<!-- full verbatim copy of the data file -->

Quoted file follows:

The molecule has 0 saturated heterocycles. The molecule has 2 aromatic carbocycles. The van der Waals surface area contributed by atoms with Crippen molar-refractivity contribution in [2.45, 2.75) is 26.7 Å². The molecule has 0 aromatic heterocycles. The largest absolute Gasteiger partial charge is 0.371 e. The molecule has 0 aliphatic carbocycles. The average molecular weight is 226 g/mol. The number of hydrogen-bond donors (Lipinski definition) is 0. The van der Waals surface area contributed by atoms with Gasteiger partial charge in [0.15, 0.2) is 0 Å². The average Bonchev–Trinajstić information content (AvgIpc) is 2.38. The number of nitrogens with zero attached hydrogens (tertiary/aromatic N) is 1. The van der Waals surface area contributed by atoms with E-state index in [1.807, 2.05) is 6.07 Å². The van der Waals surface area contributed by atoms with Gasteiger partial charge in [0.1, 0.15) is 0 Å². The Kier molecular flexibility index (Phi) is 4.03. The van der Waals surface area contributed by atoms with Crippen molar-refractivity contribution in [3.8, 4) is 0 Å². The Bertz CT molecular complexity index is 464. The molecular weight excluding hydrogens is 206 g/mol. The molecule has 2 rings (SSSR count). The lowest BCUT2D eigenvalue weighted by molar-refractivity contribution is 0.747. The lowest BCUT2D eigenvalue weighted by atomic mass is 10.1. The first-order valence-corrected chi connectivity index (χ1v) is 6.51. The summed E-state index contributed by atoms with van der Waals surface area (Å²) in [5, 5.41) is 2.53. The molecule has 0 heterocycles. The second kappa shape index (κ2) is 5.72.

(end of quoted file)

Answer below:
The molecule has 0 saturated heterocycles. The molecule has 2 aromatic carbocycles. The van der Waals surface area contributed by atoms with Crippen molar-refractivity contribution in [2.45, 2.75) is 26.7 Å². The molecule has 0 aromatic heterocycles. The largest absolute Gasteiger partial charge is 0.371 e. The molecule has 0 aliphatic carbocycles. The average molecular weight is 226 g/mol. The number of hydrogen-bond donors (Lipinski definition) is 0. The van der Waals surface area contributed by atoms with Gasteiger partial charge in [0.15, 0.2) is 0 Å². The average Bonchev–Trinajstić information content (AvgIpc) is 2.38. The number of nitrogens with zero attached hydrogens (tertiary/aromatic N) is 1. The van der Waals surface area contributed by atoms with E-state index in [1.807, 2.05) is 6.07 Å². The van der Waals surface area contributed by atoms with Gasteiger partial charge in [0.1, 0.15) is 0 Å². The Kier molecular flexibility index (Phi) is 4.03. The van der Waals surface area contributed by atoms with Crippen molar-refractivity contribution in [3.8, 4) is 0 Å². The Bertz CT molecular complexity index is 464. The molecular weight excluding hydrogens is 206 g/mol. The molecule has 2 rings (SSSR count). The lowest BCUT2D eigenvalue weighted by molar-refractivity contribution is 0.747. The lowest BCUT2D eigenvalue weighted by atomic mass is 10.1. The first-order valence-corrected chi connectivity index (χ1v) is 6.51. The summed E-state index contributed by atoms with van der Waals surface area (Å²) in [5, 5.41) is 2.53. The molecule has 0 heterocycles. The second kappa shape index (κ2) is 5.72.